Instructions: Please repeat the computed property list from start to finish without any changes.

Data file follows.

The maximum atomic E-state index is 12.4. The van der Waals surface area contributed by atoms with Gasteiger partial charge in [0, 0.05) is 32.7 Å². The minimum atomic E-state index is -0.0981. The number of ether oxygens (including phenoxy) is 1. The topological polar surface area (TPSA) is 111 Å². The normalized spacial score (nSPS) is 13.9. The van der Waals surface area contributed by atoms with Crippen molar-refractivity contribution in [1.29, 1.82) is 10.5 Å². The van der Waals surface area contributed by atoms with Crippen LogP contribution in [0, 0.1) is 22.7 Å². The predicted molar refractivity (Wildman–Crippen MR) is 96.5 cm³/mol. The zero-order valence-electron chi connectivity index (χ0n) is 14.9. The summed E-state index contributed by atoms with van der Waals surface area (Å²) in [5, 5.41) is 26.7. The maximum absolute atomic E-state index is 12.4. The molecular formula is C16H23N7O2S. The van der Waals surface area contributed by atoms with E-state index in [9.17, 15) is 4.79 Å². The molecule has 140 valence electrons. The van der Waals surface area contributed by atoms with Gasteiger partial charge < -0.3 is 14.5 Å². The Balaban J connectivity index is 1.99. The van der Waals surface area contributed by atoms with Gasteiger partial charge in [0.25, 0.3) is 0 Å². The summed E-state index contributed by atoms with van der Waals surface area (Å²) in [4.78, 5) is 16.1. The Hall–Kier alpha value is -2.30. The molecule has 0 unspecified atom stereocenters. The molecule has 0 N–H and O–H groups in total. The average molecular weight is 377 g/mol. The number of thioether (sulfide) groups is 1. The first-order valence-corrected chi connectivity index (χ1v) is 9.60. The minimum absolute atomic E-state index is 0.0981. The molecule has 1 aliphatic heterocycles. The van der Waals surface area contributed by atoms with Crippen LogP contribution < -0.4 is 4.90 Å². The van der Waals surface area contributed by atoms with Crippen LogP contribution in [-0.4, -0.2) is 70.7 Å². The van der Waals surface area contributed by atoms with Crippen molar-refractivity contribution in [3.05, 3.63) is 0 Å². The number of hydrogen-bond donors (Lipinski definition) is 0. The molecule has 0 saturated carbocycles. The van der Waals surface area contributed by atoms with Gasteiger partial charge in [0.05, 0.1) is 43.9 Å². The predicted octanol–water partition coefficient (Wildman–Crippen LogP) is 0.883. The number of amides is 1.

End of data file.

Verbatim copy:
The maximum atomic E-state index is 12.4. The van der Waals surface area contributed by atoms with Gasteiger partial charge in [0, 0.05) is 32.7 Å². The minimum atomic E-state index is -0.0981. The number of ether oxygens (including phenoxy) is 1. The topological polar surface area (TPSA) is 111 Å². The normalized spacial score (nSPS) is 13.9. The van der Waals surface area contributed by atoms with Crippen molar-refractivity contribution in [1.29, 1.82) is 10.5 Å². The van der Waals surface area contributed by atoms with Crippen LogP contribution in [0, 0.1) is 22.7 Å². The predicted molar refractivity (Wildman–Crippen MR) is 96.5 cm³/mol. The zero-order valence-electron chi connectivity index (χ0n) is 14.9. The summed E-state index contributed by atoms with van der Waals surface area (Å²) in [5, 5.41) is 26.7. The maximum absolute atomic E-state index is 12.4. The molecular formula is C16H23N7O2S. The van der Waals surface area contributed by atoms with E-state index in [9.17, 15) is 4.79 Å². The molecule has 140 valence electrons. The van der Waals surface area contributed by atoms with Gasteiger partial charge < -0.3 is 14.5 Å². The Balaban J connectivity index is 1.99. The van der Waals surface area contributed by atoms with Gasteiger partial charge in [0.25, 0.3) is 0 Å². The summed E-state index contributed by atoms with van der Waals surface area (Å²) in [4.78, 5) is 16.1. The Hall–Kier alpha value is -2.30. The molecule has 0 unspecified atom stereocenters. The molecule has 0 N–H and O–H groups in total. The average molecular weight is 377 g/mol. The number of thioether (sulfide) groups is 1. The first-order valence-corrected chi connectivity index (χ1v) is 9.60. The minimum absolute atomic E-state index is 0.0981. The molecule has 1 aliphatic heterocycles. The van der Waals surface area contributed by atoms with Crippen LogP contribution < -0.4 is 4.90 Å². The van der Waals surface area contributed by atoms with Crippen LogP contribution in [-0.4, -0.2) is 70.7 Å². The van der Waals surface area contributed by atoms with Crippen molar-refractivity contribution in [3.05, 3.63) is 0 Å². The number of hydrogen-bond donors (Lipinski definition) is 0. The molecule has 0 saturated carbocycles. The van der Waals surface area contributed by atoms with Gasteiger partial charge in [0.05, 0.1) is 43.9 Å². The predicted octanol–water partition coefficient (Wildman–Crippen LogP) is 0.883. The number of amides is 1.